agencies or if the complainant is unwilling to report the matter to the
police.17

Case
example: Complaint involving criminal conduct
A
woman alleged that while attending a work conference she was sexually
assaulted by a co-worker. The company she worked for was a small
family business and the alleged assault was committed by the son
of its directors. The woman reported the incident to the alleged
assailant's mother, who was also the office administrator and a
director of the company. A few months later the woman's employment
was terminated. She reported the matter to the police but it was
not pursued as a criminal case. However, her sexual harassment complaint
under the Sex Discrimination Act was upheld and she was awarded
$16,000 damages.

Leslie v Graham [2002] FCA 32

1.2.6 Sexual harassment is sex discrimination

In Australia sexual harassment is a legally recognised
form of sex discrimination against women.18 This is because, although men can be harassed, sexual harassment is generally
experienced by women.19 This means that in
many cases an act of sexual harassment against a woman will also be an
act of sex discrimination.

In Aldridge v Booth, Justice Spender held that:

...when a woman is subjected to sexual harassment ...she
is subjected to that conduct because she is a woman, and a male employee
would not be so harassed: the discrimination is on the basis of sex.
The woman employee would not have been subjected to the advance, request
or conduct but for the fact that she was a woman.20

Recent case law has supported the view that sexual harassment
is a form of sex discrimination against women.21

1.2.7 Single incidents

Sexual harassment does not have to be repeated or continuous
to be against the law. The legal definition is drafted in the singular
(i.e. "an unwelcome sexual advance" and "an unwelcome request
for sexual favours") which indicates that a one-off incident can amount
to sexual harassment. This view is supported by the case law.22 In Hall & Ors v A. & A. Sheiban Pty Ltd & Ors Justice Lockhart
of the Federal Court of Australia said the definition of sexual harassment
"clearly is capable of including a single action and provides no warrant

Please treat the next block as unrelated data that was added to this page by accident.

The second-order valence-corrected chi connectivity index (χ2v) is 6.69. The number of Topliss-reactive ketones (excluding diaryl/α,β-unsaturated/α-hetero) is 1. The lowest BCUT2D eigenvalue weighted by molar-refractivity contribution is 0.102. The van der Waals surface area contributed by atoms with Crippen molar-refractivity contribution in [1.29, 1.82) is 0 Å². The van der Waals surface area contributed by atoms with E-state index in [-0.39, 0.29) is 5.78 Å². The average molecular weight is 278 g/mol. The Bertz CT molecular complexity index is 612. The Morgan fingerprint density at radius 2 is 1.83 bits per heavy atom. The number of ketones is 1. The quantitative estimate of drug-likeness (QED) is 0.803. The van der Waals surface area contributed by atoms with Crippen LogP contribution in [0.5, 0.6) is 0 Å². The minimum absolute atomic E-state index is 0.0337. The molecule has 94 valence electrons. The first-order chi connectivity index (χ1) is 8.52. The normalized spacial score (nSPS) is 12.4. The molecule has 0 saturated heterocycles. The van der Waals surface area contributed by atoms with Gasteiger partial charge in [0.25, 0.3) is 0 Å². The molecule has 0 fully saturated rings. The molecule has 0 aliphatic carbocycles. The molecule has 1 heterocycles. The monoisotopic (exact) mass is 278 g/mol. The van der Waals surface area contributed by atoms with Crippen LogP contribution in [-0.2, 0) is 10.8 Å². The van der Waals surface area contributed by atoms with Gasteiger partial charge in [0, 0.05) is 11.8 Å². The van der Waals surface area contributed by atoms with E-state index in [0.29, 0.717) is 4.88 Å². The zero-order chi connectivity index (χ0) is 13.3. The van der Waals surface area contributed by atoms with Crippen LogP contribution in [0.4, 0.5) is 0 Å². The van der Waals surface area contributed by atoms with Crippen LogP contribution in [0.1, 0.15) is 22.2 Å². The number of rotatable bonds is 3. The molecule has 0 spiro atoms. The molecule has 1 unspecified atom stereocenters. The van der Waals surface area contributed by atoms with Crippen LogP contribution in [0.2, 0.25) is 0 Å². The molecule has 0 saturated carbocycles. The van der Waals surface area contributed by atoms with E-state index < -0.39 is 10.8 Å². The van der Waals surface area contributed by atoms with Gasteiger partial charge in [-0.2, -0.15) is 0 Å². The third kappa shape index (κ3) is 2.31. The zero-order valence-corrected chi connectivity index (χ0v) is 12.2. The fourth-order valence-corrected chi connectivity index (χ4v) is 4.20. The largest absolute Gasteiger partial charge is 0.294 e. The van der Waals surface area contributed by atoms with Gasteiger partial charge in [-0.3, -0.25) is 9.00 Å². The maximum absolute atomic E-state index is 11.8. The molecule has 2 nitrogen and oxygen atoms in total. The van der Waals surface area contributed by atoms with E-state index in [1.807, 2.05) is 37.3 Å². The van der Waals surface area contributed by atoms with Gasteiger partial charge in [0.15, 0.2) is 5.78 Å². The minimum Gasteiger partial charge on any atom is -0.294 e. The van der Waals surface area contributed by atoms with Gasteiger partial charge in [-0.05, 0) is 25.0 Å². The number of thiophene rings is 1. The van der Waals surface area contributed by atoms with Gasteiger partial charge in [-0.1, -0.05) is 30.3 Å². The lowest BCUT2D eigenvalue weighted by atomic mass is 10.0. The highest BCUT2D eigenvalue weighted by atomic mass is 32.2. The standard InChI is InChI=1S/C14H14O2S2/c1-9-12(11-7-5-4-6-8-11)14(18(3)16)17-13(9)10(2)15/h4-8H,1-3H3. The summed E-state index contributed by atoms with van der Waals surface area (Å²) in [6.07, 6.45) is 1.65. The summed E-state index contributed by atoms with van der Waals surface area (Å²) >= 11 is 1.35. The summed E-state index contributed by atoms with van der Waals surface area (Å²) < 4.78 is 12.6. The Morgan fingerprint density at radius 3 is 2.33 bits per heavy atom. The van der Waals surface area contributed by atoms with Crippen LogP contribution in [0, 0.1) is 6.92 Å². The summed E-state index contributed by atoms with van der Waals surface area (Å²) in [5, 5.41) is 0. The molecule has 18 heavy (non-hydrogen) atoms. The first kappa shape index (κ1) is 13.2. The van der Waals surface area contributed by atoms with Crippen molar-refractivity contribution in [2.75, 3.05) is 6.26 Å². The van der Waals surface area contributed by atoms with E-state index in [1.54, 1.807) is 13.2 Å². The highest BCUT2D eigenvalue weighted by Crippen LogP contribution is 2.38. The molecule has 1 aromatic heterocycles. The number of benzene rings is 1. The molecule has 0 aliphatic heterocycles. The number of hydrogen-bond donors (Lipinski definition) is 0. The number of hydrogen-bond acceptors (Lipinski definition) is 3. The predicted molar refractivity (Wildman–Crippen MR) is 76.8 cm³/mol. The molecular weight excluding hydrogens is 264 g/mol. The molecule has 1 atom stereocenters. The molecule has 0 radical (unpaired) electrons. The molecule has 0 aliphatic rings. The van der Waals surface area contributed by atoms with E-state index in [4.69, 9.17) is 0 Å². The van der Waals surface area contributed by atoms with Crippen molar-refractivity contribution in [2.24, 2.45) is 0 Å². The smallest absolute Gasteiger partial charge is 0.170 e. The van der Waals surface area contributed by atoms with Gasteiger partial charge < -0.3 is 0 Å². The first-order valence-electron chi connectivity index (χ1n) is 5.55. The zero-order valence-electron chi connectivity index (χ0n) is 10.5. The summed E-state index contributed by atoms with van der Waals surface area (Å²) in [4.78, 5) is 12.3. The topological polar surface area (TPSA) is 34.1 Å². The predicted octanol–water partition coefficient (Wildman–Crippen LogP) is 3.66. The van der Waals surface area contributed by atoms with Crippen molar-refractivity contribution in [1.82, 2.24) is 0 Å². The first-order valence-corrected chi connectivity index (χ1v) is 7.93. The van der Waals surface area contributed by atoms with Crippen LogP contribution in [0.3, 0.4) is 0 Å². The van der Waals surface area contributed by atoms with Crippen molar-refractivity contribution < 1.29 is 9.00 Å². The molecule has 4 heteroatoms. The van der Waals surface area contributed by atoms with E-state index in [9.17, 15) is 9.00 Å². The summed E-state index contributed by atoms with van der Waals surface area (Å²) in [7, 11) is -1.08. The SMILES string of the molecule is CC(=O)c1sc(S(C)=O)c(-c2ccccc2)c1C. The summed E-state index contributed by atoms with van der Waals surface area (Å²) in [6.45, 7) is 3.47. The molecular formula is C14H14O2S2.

for necessarily importing a continuous or repeated course of conduct
."23

1.2.8 Same-sex harassment and sexual preference

Sexual harassment is prohibited regardless of the sex
of the parties, so a person can make a complaint if they are harassed
by someone of the same sex. For example, a recent sexual harassment case
involved a male apprentice boiler-maker who was subjected to comments
about his sex life by male co-workers. 24

Sexual preference is also irrelevant to a complaint of
sexual harassment. If lesbians or gay men are subjected to unwelcome conduct
which is sexual in nature they can make a sexual harassment complaint.
For example, if a group of workers makes offensive sexual jokes or comments
about a homosexual colleague it is likely to be unlawful sexual harassment.
It is also not relevant that the harasser had no sexual interest in the
complainant. In Font v Paspaley Pearls,25 allegations of sexual harassment were made by a young saleswoman against
the male retail manager. The fact that the manager was homosexual and
had no sexual designs on the woman was irrelevant to the case.

Footnotes

3. Aldridge v Booth & Ors (1988) 80 ALR 1 at 5.
4. In Hall & Ors v A. A. Sheiban
Pty Ltd & Ors
(1989) 85 ALR 503 at 526 Justice Lockhart stated that:
"In principle, advances by an employer, particularly if there is a series
of them, all of which may have been tolerated by an employee out of
sympathy or out of lack of choice, and each of which or all of which
may have been tolerated by the majority of women, may nevertheless contravene